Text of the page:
In an N-tap filter embodiment similar to filter 200 described above, the output is obtained with a convolution function that requires N multiplications. The number of multiplications can be reduced in some embodiments by simplifying the expression for the coefficients. FIG. 4A is a block diagram illustrating another embodiment of a simplified adaptive nonlinear filter. In simplified filter 400, each tap k corresponds to a polynomial function of the signal xn−j without multiplication with other cross terms. The simplified filter structure is expressed as:
Ã(Xn)=[ã0,0(xn)ã1,0(xn−1) . . . ãN−1,0(xn−N+1)] [11].
The output is expressed as:
yn0,0(xn)+ã1,0(xn−1)+ . . . +ãN−1,0(xn−N+1) [12].

In other words, each filter tap k implements a corresponding function ãk of kxn−. Filter function [12] does not require any multiplication and is computationally inexpensive. To implement the filter, the possible range of inputs {right arrow over (β)}={βmin, βmax} is divided into S subranges based on the desired function granularity/precision. Each input subrange k maps to a corresponding function ãk(xn−k). Rather than storing vectors that correspond to the subranges as was shown in FIG. 3, memory banks 406a-d in this example store functions that correspond to the subranges. For example, if there are 4 subranges, then 4 values of the functions ãk,0(xn−k,0), ãk,0(xn−k,1), ãk,0(xn−k,2), and ãk,0(xn−k,3) are stored in the k-th memory bank.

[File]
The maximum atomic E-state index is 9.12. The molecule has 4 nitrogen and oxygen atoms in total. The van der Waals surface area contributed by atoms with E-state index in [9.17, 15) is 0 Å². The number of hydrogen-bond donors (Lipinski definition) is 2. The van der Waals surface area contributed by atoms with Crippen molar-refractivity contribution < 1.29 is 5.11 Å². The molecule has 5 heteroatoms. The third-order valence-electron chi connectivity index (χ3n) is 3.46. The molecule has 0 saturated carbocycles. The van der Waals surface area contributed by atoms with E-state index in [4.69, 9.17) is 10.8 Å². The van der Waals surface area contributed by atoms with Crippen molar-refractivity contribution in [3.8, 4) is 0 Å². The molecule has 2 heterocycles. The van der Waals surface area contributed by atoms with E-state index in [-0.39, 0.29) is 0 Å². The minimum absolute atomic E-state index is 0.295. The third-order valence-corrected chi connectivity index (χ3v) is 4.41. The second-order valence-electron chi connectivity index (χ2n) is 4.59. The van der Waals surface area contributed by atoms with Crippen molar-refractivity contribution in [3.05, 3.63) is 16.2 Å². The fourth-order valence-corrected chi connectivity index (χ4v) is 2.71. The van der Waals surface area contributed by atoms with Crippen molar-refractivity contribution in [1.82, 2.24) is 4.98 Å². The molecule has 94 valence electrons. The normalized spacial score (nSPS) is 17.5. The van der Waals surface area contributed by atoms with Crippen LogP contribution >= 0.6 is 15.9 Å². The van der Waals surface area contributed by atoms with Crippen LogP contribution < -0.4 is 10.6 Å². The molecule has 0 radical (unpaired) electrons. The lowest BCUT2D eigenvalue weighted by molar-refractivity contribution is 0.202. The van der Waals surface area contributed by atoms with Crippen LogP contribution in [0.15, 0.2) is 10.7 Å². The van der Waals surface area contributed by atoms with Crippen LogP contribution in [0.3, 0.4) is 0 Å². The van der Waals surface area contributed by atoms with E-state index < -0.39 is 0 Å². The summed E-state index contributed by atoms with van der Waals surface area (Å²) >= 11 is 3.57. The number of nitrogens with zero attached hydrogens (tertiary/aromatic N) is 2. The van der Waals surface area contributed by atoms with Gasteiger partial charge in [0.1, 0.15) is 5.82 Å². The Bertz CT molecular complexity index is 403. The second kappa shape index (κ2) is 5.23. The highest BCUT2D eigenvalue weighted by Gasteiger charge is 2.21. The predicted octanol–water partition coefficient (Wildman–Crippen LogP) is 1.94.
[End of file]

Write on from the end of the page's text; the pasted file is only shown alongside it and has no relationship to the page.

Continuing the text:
The input xn received on input interface 402 is sent to a thermometer code address generator 404, which generates an appropriate output vector according to equation [4]. The vector is used to locate a value ã0,0(xn,j0) in memory bank 406a that maps to the input, where j0 depends on the subrange in which the input is located. Similarly, thermometer coded and delayed input samples are used to locate in memory banks 406b, 406c, and 406d function values ã1,0(xn−1,j1), ã2,0(xn−2,j2), and ã3,0(xn−3,j3), respectively.

FIG. 4B is a diagram illustrating in greater detail an example implementation of memory banks 406a-406d of FIG. 4A. In the example show, memory banks 406a-406d are implemented as four 4×1 matrices. Values stored in rows that correspond to the thermometer coded input addresses are selected and summed.

Returning to FIG. 4A, the selected values are summed to generate output {circumflex over (η)}n. Since the function values are obtained by mapping the input to stored function values, multiplication is not required for generating the output. The output is subtracted from the target signal ηn to obtain an error signal εn. The error signal is multiplied with update coefficient μ, and the result is fed back to adapt the filter coefficients. The update function of the adaptive filter is expressed as:
ãj,0(xn−1)=ãj,0(xn−1)+μεn [13]